There have been conscious and concerted efforts to develop an ‘autochtonous’ legal system, on which see eg Andrew Phang, ‘Of Generality and Specificity – A Suggested Approach Toward the Development of an Autochtonous Singapore Legal System’ (1989) Singapore Academy of Law Journal 68; TM Yeo & C Bull, ‘Autochthony and Authority in the Law of Obligations’ in HT Chao and others (eds), The Law in His Hands: A Tribute to Chief Justice Chan Sek Keong (Singapore Academy Publishing 2012).
 Singapore Academy of Law, ‘SingaporeLaw.sg’ <www.singaporelaw.sg/sglaw/> accessed 6 May 2017.
 Tan Eng Hong v Attorney General  SGHC 199. See also the later ruling by the Singapore Court of Appeal in Lim Meng Suang and another v Attorney General  SGCA 53.
 ACB v Thomson Medical and Others  SGHC 36. At the time of writing, the case is on appeal.
 Maintenance of Parents Act, Act 35 of 1995 (1996) (Sing.).
 G Bell, ‘The Singapore Legal System in Context – Whither the Concept of a National Legal System’, in Kevin YL Tan (ed), The Singapore Legal System (2nd ed, Singapore University Press 1999)..
 ‘Local’ meant Malaysian as well as Singaporean cases (Singapore was part of Malaysia from 1963-5 and shared many legal facets and judicial traditions with Malaysia). This resonance has obviously become less pronounced as the moment of separation – 9 August 1965 – further recedes in time.
 To be fair, passing reference was also made to the Japanese legal system and those of Indonesia and the Philippines, although none of these featured prominently in the content actually studied.
 As per the Administration of Muslim Law Act, Act No. 27 of 1966, § 39, 145 (2010) (Sing.); see also Ahmad Nizam bin Abbas, ‘The Islamic Legal system in Singapore’ (2012) 21 Pacific Rim Law and Policy Journal 163.
 M Chen, ‘Legal Transplant and Undue Influence: Lost in Translation or A Working Misunderstanding?’ (2013) 62 Int’l Comp L Q 1.
 The chapter on religion in W-C Chang and others (eds), Constitutionalism in Asia (Hart Publishing 2014) offers an accessible introduction to the salient issues.
 According to the 2007 VK Rajah Report (n 7) at p 11, para 2.32: ‘Subjects should be considered “core” they equip the student with fundamental legal precepts and knowledge that allow the student to progress on to other more specialist subject areas.’
 Indeed, participants at the first International Congress of Comparative Law, organised on the sidelines of the Paris World Exposition in 1900, emphasised the role of comparative law in preparing ‘a common law for the civilised world’.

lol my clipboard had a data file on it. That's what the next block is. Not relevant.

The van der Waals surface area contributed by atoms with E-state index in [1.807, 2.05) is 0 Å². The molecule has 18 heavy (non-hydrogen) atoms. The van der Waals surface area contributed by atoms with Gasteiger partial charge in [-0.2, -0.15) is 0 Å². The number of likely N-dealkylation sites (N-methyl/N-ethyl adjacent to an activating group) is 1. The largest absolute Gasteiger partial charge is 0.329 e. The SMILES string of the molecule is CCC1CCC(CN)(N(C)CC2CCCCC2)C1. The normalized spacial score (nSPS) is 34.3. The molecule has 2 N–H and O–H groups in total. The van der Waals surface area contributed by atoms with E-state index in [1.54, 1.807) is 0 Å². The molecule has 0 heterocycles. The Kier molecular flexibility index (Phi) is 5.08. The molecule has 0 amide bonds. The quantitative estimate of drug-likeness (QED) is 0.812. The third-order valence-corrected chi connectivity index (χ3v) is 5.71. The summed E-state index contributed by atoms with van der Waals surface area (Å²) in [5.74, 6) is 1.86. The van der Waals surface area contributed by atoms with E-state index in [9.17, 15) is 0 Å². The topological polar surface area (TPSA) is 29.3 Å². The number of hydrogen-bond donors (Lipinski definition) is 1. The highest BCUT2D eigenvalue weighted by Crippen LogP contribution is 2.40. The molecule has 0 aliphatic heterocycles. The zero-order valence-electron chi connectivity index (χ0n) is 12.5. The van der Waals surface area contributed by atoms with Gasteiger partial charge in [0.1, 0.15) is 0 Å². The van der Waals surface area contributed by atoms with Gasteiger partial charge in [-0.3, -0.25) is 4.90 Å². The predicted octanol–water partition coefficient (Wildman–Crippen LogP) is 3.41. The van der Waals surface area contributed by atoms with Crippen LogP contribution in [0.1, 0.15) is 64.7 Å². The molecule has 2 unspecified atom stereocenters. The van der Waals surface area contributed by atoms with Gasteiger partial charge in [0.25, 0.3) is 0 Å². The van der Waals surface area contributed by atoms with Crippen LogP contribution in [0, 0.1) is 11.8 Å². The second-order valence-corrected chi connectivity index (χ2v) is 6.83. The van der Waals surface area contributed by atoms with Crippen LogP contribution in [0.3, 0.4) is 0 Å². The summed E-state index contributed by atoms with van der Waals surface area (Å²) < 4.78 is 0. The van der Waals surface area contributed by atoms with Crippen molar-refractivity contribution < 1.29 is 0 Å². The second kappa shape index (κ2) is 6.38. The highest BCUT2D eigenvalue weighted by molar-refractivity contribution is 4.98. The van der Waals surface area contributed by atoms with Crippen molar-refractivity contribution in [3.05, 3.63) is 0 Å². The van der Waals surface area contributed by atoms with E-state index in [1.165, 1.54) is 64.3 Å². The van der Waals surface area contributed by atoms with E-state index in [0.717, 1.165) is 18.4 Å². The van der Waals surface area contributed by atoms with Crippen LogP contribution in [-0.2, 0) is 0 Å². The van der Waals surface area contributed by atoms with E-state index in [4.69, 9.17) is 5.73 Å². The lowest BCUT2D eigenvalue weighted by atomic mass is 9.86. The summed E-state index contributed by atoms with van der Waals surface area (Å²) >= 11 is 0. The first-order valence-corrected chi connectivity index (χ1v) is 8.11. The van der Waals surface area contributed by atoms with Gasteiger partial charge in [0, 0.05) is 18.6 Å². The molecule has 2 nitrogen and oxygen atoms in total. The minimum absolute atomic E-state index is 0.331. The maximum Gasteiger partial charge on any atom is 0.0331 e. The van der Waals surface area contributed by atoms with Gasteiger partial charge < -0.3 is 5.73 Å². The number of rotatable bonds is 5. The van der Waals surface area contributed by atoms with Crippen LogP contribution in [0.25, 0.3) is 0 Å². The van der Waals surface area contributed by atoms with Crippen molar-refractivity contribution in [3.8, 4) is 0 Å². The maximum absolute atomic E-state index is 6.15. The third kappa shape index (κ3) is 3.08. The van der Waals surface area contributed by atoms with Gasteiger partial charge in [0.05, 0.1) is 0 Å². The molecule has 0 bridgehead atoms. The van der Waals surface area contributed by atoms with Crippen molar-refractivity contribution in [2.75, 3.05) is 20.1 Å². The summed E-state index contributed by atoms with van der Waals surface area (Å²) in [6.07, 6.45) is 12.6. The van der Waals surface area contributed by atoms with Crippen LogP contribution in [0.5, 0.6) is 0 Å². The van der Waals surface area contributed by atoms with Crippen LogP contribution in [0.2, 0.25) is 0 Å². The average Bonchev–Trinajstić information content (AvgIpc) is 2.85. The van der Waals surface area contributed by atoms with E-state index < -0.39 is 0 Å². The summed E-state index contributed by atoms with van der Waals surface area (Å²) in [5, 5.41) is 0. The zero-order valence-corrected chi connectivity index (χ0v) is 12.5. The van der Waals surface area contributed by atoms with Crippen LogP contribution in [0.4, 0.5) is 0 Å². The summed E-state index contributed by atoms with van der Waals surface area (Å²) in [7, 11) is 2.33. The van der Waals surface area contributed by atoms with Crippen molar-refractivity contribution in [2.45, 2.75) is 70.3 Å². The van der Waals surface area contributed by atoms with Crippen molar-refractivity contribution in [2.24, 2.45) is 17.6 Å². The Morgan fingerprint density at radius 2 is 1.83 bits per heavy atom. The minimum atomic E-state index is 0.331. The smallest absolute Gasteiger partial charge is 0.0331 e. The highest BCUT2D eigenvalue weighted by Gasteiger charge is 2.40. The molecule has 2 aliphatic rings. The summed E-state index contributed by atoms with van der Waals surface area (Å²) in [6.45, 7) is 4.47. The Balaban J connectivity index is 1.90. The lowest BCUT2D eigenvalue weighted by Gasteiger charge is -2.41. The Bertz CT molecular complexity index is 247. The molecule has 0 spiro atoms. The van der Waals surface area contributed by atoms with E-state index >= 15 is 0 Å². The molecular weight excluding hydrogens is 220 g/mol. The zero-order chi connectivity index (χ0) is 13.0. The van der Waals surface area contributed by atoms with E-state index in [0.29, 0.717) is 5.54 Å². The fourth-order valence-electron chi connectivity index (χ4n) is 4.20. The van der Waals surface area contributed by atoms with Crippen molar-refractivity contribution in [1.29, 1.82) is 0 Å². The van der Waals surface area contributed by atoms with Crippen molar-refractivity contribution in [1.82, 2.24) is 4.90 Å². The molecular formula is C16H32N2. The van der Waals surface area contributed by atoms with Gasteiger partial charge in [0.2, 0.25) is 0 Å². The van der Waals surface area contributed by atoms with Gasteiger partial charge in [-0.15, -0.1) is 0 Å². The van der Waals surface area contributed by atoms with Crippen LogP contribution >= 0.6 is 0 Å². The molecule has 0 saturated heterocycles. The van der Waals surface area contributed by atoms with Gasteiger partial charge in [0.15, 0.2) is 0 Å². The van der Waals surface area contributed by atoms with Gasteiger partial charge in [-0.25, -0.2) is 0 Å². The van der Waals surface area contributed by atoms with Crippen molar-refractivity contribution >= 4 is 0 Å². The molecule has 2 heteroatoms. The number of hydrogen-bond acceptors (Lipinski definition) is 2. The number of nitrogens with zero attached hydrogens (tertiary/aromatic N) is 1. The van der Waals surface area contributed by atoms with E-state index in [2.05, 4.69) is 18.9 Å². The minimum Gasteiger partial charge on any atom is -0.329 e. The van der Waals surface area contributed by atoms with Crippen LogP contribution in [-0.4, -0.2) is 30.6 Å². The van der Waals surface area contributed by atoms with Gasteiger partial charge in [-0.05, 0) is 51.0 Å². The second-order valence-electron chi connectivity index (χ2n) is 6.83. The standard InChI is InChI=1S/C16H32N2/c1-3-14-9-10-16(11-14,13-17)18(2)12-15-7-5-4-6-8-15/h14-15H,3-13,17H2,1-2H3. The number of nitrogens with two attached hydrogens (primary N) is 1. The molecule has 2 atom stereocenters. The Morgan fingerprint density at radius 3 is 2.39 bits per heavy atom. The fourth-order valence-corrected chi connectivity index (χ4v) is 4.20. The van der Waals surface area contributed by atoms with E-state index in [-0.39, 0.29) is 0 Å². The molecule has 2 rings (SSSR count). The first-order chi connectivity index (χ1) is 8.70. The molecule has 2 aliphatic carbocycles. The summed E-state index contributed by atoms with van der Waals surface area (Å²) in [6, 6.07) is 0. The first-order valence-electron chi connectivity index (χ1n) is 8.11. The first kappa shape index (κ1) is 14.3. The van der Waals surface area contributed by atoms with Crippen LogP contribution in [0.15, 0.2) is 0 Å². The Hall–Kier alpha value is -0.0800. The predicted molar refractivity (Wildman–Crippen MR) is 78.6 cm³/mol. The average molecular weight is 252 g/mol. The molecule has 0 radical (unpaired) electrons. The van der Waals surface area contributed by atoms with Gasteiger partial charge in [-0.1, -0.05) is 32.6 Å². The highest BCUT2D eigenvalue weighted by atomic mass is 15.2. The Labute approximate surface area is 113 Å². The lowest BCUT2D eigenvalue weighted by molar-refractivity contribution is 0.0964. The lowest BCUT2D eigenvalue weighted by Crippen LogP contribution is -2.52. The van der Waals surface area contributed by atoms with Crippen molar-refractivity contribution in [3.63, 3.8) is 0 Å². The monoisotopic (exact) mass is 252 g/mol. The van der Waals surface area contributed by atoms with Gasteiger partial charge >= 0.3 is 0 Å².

Treaty on the Functioning of the European Union, art 340.
 See notably M Bussani and U Mattei, ‘The Common Core Approach to the European Private Law’ (1997) 3 Columbia Journal of European Law 339; ‘The Common Core of European Private Law’ <www.common-core.org> accessed 7 May 2017.
 See eg Treaty on the Functioning of the European Union, arts 67(3), 67(4), 81(1), 82(1).
 The balance between civil law and common law jurisdictions is also more even in Asia than in Europe, where the number of civil law countries far outweighs the number of common law states.
 Menon (n 4) 244.
 Hwang (n 17).
 Andrew Harding, ‘Comparative Law and Legal Transplantation in South East Asia: Making Sense of the “Nomic Din”’ in D Nelken, and J Feest (eds) Adapting Legal Cultures (Hart Publishing 2001).
 For instance in the area of land law, see Daryono, ‘The Transformation of Land Law in Indonesia: The Persistence of Pluralism’ (2010) 5 Asian J Comp L 1.
 Federal Constitution of Malaysia, art 121(1A).
 See eg the Maintenance of Religious Harmony Act, Act No 26 of 1990 (2001) (Sing.), discussed in J Rajah, ‘Policing Religion: Discursive Excursions into Singapore’s Maintenance of Religious Harmony Act’ in P Nicholson, P (ed), Examining Practice, Interrogating Theory: Comparative Legal Studies in Asia (Martinis Nijhoff 2008); Thio Li-ann, ‘Control, Co-optation and Co-operation: Managing Religious Harmony in Singapore’s Multi-Ethnic, Quasi-Secular State’ (2006) 33 Hastings Const L Q 197.
 H Ault and MA Glendon, ‘The Importance of Comparative Law in Legal Education: United States Goals and Methods of Legal Comparison’ (1975) 27 Journal of Legal Education 599, 600.
 See McConnaughay’s chapter in this volume.
 There are exceptions at NUS in some cases, where the teaching teams feel that the subject is best taught in a ‘lecture-tutorial’ format, with labour-intensive attention to small-group tutorials of around 10 students.
 These responses are assessed and weighted at 50% of the final grade. The other 50% is based on a take-home examination with answers submitted online within a few hours.